Naomi Lewin, WQXR Host
Naomi Lewin is the weekend host on WQXR, and host of the weekly podcast Conducting Business.
We're halfway into 2014 and opera has already worked its way into three of the year's biggest athletic events. For those keeping score, there was Renée Fleming's pop-tinged version of the national anthem at the Super Bowl; Anna Netrebko's take on the Olympic Anthem during the opening the Sochi Olympics; and on July 11th, two days before the finale of the World Cup, longtime soccer fan Placido Domingo will perform a concert in Rio de Janeiro with soprano Ana Maria Martinez (and pianist Lang Lang).
This is reportedly Domingo's sixth World Cup appearance, the first being at the 1990 World Cup in Rome with the Three Tenors (with Jose Carreras and Luciano Pavarotti). Other famous examples in the sporting canon include baritone Robert Merrill's regular anthem performances with the New York Yankees and soprano Montserrat Caballé's gaudy tribute to her hometown at the 1992 Barcelona Olympics.
So who gets the medal for best operatic performance in this year's stadium events? And just how did this happen? In this week's podcast we talk with two experts:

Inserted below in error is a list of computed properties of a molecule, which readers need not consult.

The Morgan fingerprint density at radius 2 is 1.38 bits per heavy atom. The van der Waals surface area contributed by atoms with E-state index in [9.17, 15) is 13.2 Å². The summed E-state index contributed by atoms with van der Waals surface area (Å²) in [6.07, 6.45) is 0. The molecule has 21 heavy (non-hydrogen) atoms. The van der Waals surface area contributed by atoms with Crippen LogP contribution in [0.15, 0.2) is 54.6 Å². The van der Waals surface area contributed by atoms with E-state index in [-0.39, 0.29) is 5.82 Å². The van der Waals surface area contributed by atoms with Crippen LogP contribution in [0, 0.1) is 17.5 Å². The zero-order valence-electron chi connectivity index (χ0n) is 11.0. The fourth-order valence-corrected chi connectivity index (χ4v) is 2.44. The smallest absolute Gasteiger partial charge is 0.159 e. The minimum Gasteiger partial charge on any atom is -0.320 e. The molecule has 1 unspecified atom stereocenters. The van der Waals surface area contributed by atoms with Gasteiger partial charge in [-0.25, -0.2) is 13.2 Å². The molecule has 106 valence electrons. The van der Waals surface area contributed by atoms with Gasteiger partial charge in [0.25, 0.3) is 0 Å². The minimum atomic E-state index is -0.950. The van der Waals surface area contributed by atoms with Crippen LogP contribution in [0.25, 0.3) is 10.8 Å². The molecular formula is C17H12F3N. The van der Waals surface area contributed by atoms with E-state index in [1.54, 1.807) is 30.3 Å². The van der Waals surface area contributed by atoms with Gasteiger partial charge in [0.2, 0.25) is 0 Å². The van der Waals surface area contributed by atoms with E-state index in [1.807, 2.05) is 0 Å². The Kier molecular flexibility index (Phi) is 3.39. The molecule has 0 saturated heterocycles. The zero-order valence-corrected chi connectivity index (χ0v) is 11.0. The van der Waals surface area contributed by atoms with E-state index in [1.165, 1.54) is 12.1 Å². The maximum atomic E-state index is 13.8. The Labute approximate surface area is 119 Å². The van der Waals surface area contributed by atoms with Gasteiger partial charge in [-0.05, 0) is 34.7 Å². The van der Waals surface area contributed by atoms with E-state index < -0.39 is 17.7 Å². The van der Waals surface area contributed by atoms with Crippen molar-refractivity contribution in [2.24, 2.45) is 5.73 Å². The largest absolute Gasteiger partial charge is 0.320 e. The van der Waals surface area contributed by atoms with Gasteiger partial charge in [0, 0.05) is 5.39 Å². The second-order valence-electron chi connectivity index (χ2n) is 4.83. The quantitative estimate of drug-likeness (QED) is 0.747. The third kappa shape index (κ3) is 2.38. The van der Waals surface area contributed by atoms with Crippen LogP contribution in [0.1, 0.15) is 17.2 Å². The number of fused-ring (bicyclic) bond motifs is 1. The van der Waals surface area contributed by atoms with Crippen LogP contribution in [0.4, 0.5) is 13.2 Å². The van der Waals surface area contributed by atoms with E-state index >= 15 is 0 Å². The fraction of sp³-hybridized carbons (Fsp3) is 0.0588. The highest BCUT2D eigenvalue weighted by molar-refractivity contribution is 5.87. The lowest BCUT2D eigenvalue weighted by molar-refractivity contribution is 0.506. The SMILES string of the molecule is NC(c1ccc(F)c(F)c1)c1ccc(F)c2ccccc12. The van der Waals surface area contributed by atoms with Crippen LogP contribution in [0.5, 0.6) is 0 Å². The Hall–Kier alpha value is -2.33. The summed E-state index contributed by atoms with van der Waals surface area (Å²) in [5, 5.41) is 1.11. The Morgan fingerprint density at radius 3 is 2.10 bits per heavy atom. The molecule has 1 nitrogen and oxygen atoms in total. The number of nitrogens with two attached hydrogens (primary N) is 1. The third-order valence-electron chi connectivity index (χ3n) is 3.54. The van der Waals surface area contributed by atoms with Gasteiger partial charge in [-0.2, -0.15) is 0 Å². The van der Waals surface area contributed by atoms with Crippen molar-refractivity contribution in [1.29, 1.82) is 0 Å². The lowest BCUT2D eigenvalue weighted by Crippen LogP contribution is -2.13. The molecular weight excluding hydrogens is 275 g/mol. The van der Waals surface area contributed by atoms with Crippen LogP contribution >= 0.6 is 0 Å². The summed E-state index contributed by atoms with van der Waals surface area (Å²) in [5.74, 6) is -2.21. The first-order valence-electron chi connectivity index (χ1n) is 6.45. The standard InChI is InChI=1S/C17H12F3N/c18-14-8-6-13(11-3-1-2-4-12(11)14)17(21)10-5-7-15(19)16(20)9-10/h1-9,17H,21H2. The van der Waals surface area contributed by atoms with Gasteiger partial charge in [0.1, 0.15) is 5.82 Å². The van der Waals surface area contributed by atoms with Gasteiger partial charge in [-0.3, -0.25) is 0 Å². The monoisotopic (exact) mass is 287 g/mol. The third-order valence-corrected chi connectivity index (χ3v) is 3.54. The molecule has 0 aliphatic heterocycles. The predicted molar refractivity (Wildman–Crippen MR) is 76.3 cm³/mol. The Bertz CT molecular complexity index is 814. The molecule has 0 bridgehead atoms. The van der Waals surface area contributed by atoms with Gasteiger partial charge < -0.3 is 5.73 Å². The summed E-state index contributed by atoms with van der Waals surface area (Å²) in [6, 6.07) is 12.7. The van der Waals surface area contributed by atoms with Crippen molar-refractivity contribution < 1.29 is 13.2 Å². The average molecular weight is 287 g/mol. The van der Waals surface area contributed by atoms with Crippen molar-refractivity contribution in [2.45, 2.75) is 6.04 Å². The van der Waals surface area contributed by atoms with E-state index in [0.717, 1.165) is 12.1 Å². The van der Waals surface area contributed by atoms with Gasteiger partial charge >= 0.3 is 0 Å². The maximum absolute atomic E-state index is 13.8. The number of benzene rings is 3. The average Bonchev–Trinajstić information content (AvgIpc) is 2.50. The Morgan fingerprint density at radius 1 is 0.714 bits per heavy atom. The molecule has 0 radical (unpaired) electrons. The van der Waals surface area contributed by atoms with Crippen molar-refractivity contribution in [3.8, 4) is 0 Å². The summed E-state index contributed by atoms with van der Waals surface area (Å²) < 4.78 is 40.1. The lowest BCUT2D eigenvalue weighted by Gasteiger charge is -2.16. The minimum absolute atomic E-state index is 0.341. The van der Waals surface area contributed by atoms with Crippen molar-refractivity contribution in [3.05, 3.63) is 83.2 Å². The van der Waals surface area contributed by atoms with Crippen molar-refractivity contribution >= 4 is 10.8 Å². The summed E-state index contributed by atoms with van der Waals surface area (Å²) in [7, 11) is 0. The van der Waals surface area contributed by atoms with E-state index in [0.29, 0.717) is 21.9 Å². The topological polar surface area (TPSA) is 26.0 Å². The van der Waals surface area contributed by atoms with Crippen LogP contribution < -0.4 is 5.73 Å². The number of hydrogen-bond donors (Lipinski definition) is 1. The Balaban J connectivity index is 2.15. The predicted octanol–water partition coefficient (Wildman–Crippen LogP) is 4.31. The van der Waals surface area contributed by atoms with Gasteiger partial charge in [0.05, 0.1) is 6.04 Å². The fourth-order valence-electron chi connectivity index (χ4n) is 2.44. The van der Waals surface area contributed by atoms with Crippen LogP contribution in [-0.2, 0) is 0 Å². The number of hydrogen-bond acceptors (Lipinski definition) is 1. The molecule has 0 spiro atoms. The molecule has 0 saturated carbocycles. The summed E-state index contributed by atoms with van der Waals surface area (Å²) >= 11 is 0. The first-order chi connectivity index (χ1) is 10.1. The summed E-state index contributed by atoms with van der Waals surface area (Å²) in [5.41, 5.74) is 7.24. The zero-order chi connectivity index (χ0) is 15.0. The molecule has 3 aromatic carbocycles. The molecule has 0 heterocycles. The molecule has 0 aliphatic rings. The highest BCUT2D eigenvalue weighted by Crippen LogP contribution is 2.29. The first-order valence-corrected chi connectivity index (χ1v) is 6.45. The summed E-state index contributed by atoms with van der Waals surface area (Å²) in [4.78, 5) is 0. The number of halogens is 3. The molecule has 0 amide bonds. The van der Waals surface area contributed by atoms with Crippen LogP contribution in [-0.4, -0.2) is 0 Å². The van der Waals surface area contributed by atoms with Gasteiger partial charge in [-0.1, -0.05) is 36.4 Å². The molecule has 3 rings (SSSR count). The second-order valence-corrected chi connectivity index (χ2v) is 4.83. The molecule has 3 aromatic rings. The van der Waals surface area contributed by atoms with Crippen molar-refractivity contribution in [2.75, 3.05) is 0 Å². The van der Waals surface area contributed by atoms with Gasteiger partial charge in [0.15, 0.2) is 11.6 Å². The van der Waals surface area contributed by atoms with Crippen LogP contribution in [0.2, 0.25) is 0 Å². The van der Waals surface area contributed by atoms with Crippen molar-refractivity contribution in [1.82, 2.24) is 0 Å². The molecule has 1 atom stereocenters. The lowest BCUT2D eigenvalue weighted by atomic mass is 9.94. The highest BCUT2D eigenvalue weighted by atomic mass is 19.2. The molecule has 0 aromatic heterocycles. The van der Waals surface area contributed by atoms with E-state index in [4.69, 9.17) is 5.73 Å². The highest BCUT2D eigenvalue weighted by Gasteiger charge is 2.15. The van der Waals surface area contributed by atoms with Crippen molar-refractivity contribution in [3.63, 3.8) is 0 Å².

On the Similarities Between Opera and Sports Fandom:
Midgette: I would say opera and sports are a natural pairing. Being an opera fan is very much like being a sports fan: you're looking for the highs and lows, you're rooting for your favorites, you're waiting to see if they're going to trip up. There's a real element of fandom, as everyone who love opera knows.
Anna Netrebko at the Olympics vs. Renee Fleming at the Super Bowl:
Horowitz: I was kind of surprised that [Fleming] sang with such exaggerated sincerity. I thought the whole thing was pretentious and over-the-top... I was reminded of seeing Pavarotti at Madison Square Garden. I thought they both sounded a little dutiful and self-conscious.
Midgette: I was of two minds. In a way, [Fleming] pulled it off but in a way I do agree that it certainly wasn't her best self. Neither was an example of those singers at their vintage best. They were fine at what they did but neither struck a great blow for classical music.
The impact of the Three Tenors:
Midgette: Whatever you thought of the Three Tenors phenomenon, it had a lot of spark and oomph and it was fun and irreverent and a little trashy. That's why the Three Tenors took off the way they did.
On whether televised sporting events can take over the role of promoting opera to the masses:
Horowitz: There was a time when NBC and CBS had their own orchestras. NBC had an opera company, very different from what we associate with Great Performances on PBS. It did opera in English, it did adventurous stagings, it commissioned operas. So if you're looking back as far as the '40s and '50s, it's a different world and in many ways, a much more inspiring world for culture.
Listen to the full segment above and tell us what you think: What's been the greatest stadium performance by an opera singer? Please leave your comments below.